One of the pleasures of wandering along the boardwalks at Wakodahatchee Wetlands and the Green Cay Nature Center is the chance to see (and, if you are toting a camera, photograph) birds in flight, often at close range. This post presents a gallery of examples from our April 2012 visit to Florida.
The contrasting black-and-white pattern on the wings of Black-bellied Whistling Ducks (Dendrocygna autumnalis) is most obvious when the birds are in flight.
Anhingas (Anhinga anhinga) can appear gawky when perched, but they are accomplished flyers and even soarers. The top two birds are females; the lower bird is a male.
Vultures, of course, are supremely good soarers. These are Black Vultures (Coragyps atratus), a bird that appears to be growing commoner in southeastern Florida.
Long lines of White Ibises (Eudocimus albus) flying overhead are a common sight almost anywhere in south Florida, where they frequently drop in to probe for food in people's lawns.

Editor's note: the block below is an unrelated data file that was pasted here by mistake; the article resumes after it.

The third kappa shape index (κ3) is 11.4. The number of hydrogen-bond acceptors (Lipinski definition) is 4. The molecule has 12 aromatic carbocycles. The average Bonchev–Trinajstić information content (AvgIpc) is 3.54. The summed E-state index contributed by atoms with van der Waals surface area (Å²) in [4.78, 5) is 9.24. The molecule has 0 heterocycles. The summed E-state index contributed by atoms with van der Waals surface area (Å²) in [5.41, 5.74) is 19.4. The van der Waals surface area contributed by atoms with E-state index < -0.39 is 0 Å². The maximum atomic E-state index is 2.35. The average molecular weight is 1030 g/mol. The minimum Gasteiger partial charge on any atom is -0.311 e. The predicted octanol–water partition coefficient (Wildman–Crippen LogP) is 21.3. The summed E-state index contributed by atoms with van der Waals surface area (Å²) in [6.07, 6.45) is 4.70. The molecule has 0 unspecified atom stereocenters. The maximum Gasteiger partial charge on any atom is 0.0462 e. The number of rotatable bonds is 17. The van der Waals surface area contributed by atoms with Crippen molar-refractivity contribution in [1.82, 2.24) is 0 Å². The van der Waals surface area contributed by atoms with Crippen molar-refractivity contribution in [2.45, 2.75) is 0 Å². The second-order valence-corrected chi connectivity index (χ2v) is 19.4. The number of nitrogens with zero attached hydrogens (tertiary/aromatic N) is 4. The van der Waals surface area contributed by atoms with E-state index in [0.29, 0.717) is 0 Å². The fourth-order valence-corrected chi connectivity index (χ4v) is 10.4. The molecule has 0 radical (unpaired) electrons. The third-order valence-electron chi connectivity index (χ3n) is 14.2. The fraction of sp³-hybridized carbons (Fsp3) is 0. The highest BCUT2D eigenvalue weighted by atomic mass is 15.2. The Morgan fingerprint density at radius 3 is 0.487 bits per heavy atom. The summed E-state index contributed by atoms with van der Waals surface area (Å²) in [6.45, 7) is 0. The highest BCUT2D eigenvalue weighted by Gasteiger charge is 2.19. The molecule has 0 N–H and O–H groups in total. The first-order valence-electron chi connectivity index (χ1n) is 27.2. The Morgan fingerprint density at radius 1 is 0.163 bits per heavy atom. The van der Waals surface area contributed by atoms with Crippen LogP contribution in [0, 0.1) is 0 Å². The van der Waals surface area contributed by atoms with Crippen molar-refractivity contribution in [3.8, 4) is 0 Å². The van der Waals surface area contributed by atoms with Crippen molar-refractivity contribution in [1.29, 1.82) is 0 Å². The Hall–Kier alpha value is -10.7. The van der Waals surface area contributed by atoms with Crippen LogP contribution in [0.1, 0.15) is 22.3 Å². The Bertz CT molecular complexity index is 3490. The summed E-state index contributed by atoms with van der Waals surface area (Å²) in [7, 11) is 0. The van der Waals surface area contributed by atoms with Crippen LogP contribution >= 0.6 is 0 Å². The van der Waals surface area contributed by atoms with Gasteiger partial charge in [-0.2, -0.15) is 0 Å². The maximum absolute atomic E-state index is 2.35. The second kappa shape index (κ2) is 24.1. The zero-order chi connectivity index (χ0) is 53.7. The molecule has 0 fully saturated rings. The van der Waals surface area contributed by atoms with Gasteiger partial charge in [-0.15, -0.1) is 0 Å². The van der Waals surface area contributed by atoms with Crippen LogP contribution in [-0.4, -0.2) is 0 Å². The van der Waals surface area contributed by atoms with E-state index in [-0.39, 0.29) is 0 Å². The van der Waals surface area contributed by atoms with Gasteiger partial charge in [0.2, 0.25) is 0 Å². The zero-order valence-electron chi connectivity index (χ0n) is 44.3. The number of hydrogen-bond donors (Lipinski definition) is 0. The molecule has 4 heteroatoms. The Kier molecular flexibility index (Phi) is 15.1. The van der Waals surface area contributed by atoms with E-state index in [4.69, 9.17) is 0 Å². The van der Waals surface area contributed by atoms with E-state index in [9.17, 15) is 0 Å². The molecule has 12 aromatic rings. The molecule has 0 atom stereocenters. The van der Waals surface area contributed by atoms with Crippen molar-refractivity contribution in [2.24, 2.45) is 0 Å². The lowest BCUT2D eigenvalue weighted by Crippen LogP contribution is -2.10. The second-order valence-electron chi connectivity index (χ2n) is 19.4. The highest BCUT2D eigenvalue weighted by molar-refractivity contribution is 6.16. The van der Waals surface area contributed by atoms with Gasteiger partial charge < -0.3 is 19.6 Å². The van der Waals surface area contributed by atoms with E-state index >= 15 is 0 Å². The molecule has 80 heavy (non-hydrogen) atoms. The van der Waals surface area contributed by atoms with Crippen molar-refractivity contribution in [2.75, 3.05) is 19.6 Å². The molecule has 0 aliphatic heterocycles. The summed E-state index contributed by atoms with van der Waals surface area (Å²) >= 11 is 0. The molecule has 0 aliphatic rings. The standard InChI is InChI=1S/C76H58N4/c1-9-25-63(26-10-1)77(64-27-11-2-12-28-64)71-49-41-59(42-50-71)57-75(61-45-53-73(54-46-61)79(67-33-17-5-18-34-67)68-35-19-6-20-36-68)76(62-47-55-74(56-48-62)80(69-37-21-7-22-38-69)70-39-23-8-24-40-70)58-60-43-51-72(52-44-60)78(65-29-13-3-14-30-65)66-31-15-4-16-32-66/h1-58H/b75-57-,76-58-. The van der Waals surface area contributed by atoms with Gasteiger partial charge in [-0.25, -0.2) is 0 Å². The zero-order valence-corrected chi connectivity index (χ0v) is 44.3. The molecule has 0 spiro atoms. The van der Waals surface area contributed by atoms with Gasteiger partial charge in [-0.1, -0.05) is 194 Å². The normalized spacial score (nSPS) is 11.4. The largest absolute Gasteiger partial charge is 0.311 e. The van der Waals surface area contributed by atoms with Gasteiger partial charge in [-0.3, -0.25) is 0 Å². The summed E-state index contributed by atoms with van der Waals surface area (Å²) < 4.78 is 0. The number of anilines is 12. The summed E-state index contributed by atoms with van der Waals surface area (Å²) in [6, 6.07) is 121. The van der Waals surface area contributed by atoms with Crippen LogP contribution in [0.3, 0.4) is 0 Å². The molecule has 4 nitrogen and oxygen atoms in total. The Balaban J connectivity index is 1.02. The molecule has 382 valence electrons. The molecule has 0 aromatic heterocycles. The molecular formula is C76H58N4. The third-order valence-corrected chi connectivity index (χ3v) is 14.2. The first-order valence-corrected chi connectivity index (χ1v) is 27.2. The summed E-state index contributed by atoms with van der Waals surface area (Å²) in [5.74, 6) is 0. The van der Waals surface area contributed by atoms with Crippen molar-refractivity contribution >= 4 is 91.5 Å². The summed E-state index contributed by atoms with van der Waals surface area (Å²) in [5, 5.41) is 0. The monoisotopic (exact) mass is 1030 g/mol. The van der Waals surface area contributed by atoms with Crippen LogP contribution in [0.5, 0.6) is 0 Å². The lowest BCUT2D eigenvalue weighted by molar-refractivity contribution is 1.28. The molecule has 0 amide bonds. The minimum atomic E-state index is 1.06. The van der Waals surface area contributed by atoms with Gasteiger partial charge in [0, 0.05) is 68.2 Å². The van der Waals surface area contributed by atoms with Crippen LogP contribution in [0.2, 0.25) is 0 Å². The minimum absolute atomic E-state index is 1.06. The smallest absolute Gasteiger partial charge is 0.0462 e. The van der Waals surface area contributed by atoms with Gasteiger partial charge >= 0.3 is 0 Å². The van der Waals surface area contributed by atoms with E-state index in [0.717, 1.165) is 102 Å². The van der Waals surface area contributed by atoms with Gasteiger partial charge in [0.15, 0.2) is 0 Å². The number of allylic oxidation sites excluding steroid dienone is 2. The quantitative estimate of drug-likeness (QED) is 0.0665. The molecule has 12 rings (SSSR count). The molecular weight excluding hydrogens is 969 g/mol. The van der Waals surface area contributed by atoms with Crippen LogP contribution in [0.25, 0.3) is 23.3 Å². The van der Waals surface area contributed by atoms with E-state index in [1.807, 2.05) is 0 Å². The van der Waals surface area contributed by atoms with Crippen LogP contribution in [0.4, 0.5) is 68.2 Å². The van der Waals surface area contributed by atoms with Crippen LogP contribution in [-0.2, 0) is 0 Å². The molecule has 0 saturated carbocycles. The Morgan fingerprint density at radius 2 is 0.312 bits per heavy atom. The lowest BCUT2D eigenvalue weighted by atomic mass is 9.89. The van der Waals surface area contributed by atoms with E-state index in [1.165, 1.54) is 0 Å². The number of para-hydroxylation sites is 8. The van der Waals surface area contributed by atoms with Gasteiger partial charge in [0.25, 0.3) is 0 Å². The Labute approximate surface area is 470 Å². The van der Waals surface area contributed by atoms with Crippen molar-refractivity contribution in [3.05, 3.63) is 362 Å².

Wood Storks (Mycteria americana), the largest birds in the wetlands, are impressive in flight (like other storks they, too, can soar).
Being harassed by smaller birds is part of a raptor's lot. Here, a male Red-winged Blackbird (Agelaius phoeniceus) pursues a Red-shouldered Hawk (Buteo lineatus).
As long as the blackbird stays above the hawk, out of reach of its talons, there is not much that his undoubtedly annoyed victim can do about it.
Meanwhile, a Cattle Egret (Bubulcus ibis) carries a twig to its nest...
…while a Great Egret (Ardea alba) sails majestically by, its bill agape as it passes overhead.